Cardinal: Funny you mention that. My day to day work is generally in sound design and music for film and TV (as well as games), but it’s largely uncredited contract work for libraries or a variety of music situations where I don’t necessarily know how the music is being used. So in a way, I’m already creating quite a bit of stuff in those forms. I can’t say I directly aspire to do outright composition for film, but if what I’m doing affords the opportunity at some point, I’d gladly give it a go!

Earlier you mentioned touring. What’s your favorite aspect of performing live?

Cardinal: Performing live is a blast, and I love all of the different possibilities and ways you can present electronic music in a live setting. In older incarnations of this project, I performed live quite a bit, but that was back when I had to bring a lot of hardware out just to cover the basics, and then still ended up relying heavily on backings. That really turned me off of it for quite some time. I hated having to dismantle my studio every time I went out to play a gig.

In 2007 or so, I started doing one-off ambient, IDM, and techno gigs solo. I had just switched over to using Ableton Live as my main creative tool, so that inherently brought the idea of playing live again to the table. I continued to do that for awhile, even through the completion of Slip Through in 2009. I didn’t even consider playing anything off of that record live at the time, and it was largely meant as a studio record since it’s so heavily based on sound design. I was working full-time in the game industry at that point, so I didn’t really have the time to put together a live band and tour, and I didn’t really feel it’d be worthwhile to do as a solo performer.

When I was writing some of the tracks off of Hollow Worlds, it became a bit more apparent that some of them would probably work well in a live setting, and after talking it over a lot with my good friend David Murphy, we figured out a few ways that we could perform the material. Dave took over live guitar duties, as well as performing on a midi touchscreen guitar controller call the Kitara. I play an electronic drum controller as well as sing. We really wanted to focus more on the ‘active’ performance elements (like singing, drums, visible controller performance) rather than on more subdued knob tweaking. We spent quite a bit of time getting it dialed in.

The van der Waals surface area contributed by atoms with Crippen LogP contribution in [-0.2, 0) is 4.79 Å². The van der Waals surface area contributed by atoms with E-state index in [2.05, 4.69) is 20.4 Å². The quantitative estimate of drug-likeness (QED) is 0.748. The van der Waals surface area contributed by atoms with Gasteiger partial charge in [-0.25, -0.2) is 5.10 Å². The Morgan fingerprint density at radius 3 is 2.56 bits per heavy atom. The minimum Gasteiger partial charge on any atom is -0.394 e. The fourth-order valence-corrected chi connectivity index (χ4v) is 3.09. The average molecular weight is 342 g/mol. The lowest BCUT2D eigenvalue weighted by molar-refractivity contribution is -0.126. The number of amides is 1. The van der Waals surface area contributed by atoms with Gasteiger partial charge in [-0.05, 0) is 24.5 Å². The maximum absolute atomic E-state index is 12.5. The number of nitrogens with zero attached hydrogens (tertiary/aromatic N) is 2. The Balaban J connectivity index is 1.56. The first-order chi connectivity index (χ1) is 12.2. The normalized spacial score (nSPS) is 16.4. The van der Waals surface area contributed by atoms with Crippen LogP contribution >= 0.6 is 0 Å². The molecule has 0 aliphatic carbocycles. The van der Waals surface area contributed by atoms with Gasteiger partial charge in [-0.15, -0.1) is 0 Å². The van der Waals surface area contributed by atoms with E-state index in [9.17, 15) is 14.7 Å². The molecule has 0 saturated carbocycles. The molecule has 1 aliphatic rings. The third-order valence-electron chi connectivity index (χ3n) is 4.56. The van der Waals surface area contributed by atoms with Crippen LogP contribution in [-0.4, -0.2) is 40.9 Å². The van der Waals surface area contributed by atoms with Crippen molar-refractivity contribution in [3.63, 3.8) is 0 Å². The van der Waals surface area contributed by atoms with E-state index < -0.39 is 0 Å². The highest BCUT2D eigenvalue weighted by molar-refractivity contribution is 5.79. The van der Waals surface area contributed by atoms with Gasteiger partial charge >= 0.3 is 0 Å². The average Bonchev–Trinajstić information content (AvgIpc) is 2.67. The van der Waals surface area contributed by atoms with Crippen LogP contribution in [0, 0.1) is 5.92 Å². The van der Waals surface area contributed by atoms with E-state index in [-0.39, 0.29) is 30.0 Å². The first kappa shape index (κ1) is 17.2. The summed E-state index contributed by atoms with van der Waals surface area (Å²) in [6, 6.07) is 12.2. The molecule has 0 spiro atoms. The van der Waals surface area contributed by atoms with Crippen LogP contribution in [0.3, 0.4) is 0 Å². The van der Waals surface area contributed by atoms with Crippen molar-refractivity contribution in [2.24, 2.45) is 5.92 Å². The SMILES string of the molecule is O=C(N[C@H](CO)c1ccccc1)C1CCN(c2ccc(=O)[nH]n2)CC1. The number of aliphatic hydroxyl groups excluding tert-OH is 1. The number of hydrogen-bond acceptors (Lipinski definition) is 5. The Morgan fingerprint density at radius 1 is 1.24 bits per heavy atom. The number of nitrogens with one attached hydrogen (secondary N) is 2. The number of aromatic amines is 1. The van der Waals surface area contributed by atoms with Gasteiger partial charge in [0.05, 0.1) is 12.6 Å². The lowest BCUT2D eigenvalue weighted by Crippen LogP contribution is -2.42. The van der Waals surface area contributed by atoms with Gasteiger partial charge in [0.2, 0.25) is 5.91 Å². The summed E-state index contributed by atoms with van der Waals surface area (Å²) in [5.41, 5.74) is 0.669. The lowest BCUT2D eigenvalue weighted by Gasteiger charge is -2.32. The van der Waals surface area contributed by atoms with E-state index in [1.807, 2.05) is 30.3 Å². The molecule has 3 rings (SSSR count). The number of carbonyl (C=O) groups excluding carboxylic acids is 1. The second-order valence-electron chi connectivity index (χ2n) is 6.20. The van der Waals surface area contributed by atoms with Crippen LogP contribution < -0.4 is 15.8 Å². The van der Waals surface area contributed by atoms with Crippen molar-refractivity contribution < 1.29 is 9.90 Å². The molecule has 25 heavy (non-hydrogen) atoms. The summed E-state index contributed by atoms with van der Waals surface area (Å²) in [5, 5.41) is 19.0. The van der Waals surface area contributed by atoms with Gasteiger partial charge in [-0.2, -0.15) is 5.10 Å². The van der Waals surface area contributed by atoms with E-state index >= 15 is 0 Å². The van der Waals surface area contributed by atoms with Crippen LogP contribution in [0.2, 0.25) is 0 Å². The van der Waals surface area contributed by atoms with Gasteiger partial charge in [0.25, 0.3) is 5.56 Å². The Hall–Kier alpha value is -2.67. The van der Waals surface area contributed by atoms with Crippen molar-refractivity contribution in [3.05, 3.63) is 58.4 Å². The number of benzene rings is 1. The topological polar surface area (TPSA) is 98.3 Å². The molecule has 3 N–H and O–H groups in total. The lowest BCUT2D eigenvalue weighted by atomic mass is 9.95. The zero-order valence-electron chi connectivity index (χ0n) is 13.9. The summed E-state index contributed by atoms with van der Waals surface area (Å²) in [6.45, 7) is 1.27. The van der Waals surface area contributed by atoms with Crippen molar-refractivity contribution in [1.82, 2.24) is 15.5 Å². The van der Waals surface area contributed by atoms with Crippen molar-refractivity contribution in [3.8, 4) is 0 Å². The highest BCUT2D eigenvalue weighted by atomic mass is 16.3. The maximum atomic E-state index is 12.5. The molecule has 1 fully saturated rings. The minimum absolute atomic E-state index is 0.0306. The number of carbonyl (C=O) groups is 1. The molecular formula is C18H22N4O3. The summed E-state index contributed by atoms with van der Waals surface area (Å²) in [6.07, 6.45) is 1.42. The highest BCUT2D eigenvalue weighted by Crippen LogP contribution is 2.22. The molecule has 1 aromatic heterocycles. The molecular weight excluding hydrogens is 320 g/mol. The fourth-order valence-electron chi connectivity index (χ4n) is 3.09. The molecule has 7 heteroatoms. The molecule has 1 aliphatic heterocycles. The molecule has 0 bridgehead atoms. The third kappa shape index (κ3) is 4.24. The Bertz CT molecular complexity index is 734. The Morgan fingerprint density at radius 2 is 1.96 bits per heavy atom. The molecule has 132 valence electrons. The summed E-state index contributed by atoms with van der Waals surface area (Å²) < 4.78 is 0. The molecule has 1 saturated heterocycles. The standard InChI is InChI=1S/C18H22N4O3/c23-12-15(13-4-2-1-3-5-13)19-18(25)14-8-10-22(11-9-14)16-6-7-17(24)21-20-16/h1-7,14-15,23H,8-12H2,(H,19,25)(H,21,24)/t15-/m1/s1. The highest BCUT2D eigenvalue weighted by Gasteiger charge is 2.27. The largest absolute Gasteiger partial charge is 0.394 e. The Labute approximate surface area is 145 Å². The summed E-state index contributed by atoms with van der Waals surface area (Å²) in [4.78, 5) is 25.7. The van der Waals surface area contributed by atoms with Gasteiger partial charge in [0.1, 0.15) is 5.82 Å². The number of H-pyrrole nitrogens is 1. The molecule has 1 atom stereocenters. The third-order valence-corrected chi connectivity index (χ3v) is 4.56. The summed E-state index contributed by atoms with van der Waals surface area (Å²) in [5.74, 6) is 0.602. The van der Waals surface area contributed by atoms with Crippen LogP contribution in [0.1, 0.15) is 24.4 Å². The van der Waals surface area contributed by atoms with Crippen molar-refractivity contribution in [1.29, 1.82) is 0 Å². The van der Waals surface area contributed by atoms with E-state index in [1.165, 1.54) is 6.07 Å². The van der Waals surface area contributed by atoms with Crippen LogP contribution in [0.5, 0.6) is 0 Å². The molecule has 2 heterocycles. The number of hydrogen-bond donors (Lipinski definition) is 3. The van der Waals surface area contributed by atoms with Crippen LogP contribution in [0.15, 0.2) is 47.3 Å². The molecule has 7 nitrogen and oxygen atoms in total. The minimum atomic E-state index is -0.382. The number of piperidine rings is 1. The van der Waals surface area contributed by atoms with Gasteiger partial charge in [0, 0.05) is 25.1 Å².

The thing I really like about playing live now is that we can do our entire performance with controllers and a laptop, without any sacrifice in flexibility. The laptop handles all of the mixing, effects, sequences, backings, live vocals, live guitar, samplers, etc. It’s been very liberating, and we wouldn’t be able to bring Comaduster to a live format in a meaningful way with out that. We can do things that would normally be impossible or risky with racks of gear, and focus more on actually performing. I think, as a result, our shows come across as more of a rock/hybrid media type performance, as we aren’t hiding behind gear tables or anything. We’re right upfront, sweating our asses off.

Secondly, where do you plan on touring? Do you have any artists in mind or already slated to accompany you?

Cardinal: As for touring, we’re exploring a few avenues. We’ll definitely be making some rounds, but I can’t really comment on any specifics at this point. We’re excited to get out there, though!

What is the most profound thing you had discovered about yourself while composing Hollow Worlds?

Cardinal: I think the biggest thing I took away from doing this record was that it really helped me realize some of my personal limitations. The record took a long time to make, as I was really spread thin with work and life. I realized that to make something I’d feel was worthwhile; I’d really have to really give it my all. I left my full time job, and started doing freelance so I could manage my time a bit more. That’s something that’s really stuck with me since releasing this record. There is really no substitute for time and ideas.

It’s often said that the degree of a video game’s impact can be measured by how readily its fans can discern its sonic elements outside of a gaming context. From the satisfying Biotic explosions to the menacing Banshee shrieks and everything in between, your team covered a lot of ground and branded the Mass Effect trilogy with a very distinct sonic identity. Growing up intrigued by game sound design, what is it like to view the final product and know that you helped immerse audiences into one of the richest gaming experiences of its respective generation?